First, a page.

Year Released: 2008
MPAA Rating: R
Running Time: 98 minutes
Click to Expand Credits:
The plot doesn’t make a lick of sense. The characters are essentially nonexistent. I couldn’t begin to tell you what the film is about, other than some human slavery ring helmed by a wild-eyed, black-toothed tyrant who looks suspiciously like Richard “Jaws” Kiel in a loincloth. Yet, I give “Ong Bak 2” four well-deserved stars. Why? Because it sticks its feet and fists so far up your ass, you’ll have trouble sitting down for a month.
Check it out. Like speed-addled clowns bursting from a jack-in-the-box, hordes of hyped-up assassins spring out from nowhere, intent on wasting the Tasmanian Devil of Thailand, Tony Jaa. Despite his effeminate face and compact frame, Jaa’s fingernails are box cutters; his toned arms snap spines into skeletal splinters. Jaa’s wiry body sprints at cheetah speed, impervious to gravity, while his kicks and blows deliver acrobatic, breathtaking death.
As for the armies of disposable assailants hell-bent on taking him down, I don’t have any idea where the hell they come from, who they are, or why they have a beef with Jaa. Some wear turbans, while others are dressed in black robes and executioner’s hoods. Many are old men with necklaces of teeth and Fu Manchu moustaches. One guy even sports what appears to be a black wicker basket over his head.
But these are irrelevant details. What matters is that “Ong Bak 2” cracks open a can of the most jaw-dropping, eye-popping whoop-ass ever filmed. The superhuman physicality and mano-a-mano combat are, literally, unfathomable. How did they choreograph this beautiful brutality? How did Jaa (who also co-directed the film) orchestrate his complex ballet of fists, feet, shattered vertebrae and broken limbs?
Who cares that the movie, staged in the jungles of Thailand, has no real story, when these supremely kinetic bouts of rump-punting leap relentlessly from the screen. Swords cling and clang against one another at dizzying, blur speeds. Warriors decimate the Thai population via whips, chains, triple-nunchucks, clay pots, and even the formidable tusks of a live elephant.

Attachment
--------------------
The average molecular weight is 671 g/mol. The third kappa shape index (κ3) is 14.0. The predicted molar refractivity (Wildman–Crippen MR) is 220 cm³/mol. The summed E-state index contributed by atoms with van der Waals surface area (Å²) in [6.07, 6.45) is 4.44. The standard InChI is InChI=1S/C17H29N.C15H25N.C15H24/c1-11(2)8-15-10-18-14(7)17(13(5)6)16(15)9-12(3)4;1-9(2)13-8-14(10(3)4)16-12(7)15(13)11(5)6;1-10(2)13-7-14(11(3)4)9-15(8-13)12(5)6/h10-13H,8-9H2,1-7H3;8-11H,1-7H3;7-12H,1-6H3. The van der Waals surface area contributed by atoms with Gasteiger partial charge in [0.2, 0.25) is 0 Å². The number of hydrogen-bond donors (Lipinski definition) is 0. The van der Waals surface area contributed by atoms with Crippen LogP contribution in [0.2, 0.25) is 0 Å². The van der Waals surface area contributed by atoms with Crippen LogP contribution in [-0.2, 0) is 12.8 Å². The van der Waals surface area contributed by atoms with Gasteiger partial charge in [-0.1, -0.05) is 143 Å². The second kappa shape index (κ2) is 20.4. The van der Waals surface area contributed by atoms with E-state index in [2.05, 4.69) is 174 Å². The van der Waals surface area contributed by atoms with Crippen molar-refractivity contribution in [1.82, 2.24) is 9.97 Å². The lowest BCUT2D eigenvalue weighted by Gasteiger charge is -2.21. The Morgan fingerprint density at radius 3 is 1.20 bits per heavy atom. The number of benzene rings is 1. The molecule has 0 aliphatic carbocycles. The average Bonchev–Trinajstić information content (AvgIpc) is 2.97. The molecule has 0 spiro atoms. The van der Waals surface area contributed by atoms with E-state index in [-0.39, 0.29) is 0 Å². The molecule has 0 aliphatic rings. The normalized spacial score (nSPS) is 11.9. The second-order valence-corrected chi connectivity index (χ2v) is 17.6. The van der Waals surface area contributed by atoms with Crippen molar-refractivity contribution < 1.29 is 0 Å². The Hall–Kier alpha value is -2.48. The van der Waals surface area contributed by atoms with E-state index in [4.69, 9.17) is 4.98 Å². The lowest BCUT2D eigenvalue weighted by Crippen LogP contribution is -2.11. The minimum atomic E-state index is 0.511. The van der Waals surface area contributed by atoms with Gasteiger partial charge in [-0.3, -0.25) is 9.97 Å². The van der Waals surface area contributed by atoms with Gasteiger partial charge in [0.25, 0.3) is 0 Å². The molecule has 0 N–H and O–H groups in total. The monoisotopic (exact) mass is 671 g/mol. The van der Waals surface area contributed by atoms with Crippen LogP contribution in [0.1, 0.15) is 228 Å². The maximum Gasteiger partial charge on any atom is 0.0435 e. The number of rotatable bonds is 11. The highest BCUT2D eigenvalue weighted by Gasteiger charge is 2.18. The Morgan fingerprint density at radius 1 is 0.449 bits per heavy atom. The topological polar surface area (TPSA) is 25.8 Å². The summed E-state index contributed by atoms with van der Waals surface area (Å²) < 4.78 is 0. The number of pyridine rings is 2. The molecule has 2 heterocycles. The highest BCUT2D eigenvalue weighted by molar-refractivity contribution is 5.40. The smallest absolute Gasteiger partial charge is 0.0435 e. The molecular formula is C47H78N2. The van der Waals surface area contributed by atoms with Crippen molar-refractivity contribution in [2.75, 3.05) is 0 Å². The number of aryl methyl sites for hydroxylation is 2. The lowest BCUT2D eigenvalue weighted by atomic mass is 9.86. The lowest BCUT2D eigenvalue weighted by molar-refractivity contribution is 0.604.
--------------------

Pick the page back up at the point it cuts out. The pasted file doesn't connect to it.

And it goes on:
Another insane set piece involves Jaa being tossed into an alligator pit. Standing primed for battle with this slithering, hungry reptile, raven-haired Jaa appears as a feral god, coated in chocolate-thick mud and soaked by torrential rain. When the gator eventually pounces on its prey, the ensuing commotion looks real. I don’t know whether or not CGI was involved, but this scaly predator appears to be the real deal. Bruce the Shark, eat your heart out.
The astonishingly gonzoid fight scenes from “Ong Bak 2” might be the best ever filmed.
But come on, I hear you say with cynical ridicule. Do they really hold a candle to the urban high-rise jumping and Parkour punches from “District B-13”? Can Jaa possibly measure up to Jackie Chan’s twisty, inventive combat from “Drunken Master 2?” Judge for yourself. But you’ve gotta admit that watching a man sprint up an elephant’s trunk, complete a 360 degree back flip worthy of David Lee Roth, then plant his kicking feet into the disbelieving face of an adversary is cinematic nirvana of the first order.
“Ong Bak 2” is a staggering symphony of physical mayhem, with Jaa its masterful conductor. You’ll leave the theater dazed, exhausted, and exhilarated.
Posted on October 20, 2009 in Reviews by KJ Doughton
If you liked this article then you may also like the following Film Threat articles:
- THE PROTECTOR
- ONG BAK
- LIVING WITH THE TIGER (DVD)
- FARANG BA (CRAZY WHITE FOREIGNER)
- 2012 SLAMDANCE FILM FESTIVAL INTERVIEW WITH TODD KELLSTEIN OF “BUFFALO GIRLS”
Popular Stories from Around the Web